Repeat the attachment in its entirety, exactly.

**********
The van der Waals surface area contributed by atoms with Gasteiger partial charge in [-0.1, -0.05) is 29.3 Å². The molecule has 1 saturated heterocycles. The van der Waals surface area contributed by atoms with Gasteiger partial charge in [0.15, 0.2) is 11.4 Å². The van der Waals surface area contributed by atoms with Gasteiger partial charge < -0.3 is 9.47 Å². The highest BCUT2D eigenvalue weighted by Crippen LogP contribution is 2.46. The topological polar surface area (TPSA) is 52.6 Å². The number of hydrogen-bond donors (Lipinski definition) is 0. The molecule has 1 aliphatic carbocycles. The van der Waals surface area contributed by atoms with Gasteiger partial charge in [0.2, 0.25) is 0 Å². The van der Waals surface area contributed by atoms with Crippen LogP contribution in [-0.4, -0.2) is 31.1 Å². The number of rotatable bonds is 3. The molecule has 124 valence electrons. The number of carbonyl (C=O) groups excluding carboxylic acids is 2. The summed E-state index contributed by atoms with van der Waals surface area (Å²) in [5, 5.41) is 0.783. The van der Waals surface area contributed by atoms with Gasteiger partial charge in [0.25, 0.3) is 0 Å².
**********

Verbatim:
The van der Waals surface area contributed by atoms with Gasteiger partial charge in [-0.1, -0.05) is 29.3 Å². The molecule has 1 saturated heterocycles. The van der Waals surface area contributed by atoms with Gasteiger partial charge in [0.15, 0.2) is 11.4 Å². The van der Waals surface area contributed by atoms with Gasteiger partial charge < -0.3 is 9.47 Å². The highest BCUT2D eigenvalue weighted by Crippen LogP contribution is 2.46. The topological polar surface area (TPSA) is 52.6 Å². The number of hydrogen-bond donors (Lipinski definition) is 0. The molecule has 1 aliphatic carbocycles. The van der Waals surface area contributed by atoms with Gasteiger partial charge in [0.2, 0.25) is 0 Å². The van der Waals surface area contributed by atoms with Crippen LogP contribution in [-0.4, -0.2) is 31.1 Å². The number of rotatable bonds is 3. The molecule has 124 valence electrons. The number of carbonyl (C=O) groups excluding carboxylic acids is 2. The summed E-state index contributed by atoms with van der Waals surface area (Å²) in [5, 5.41) is 0.783. The van der Waals surface area contributed by atoms with Gasteiger partial charge in [0.25, 0.3) is 0 Å².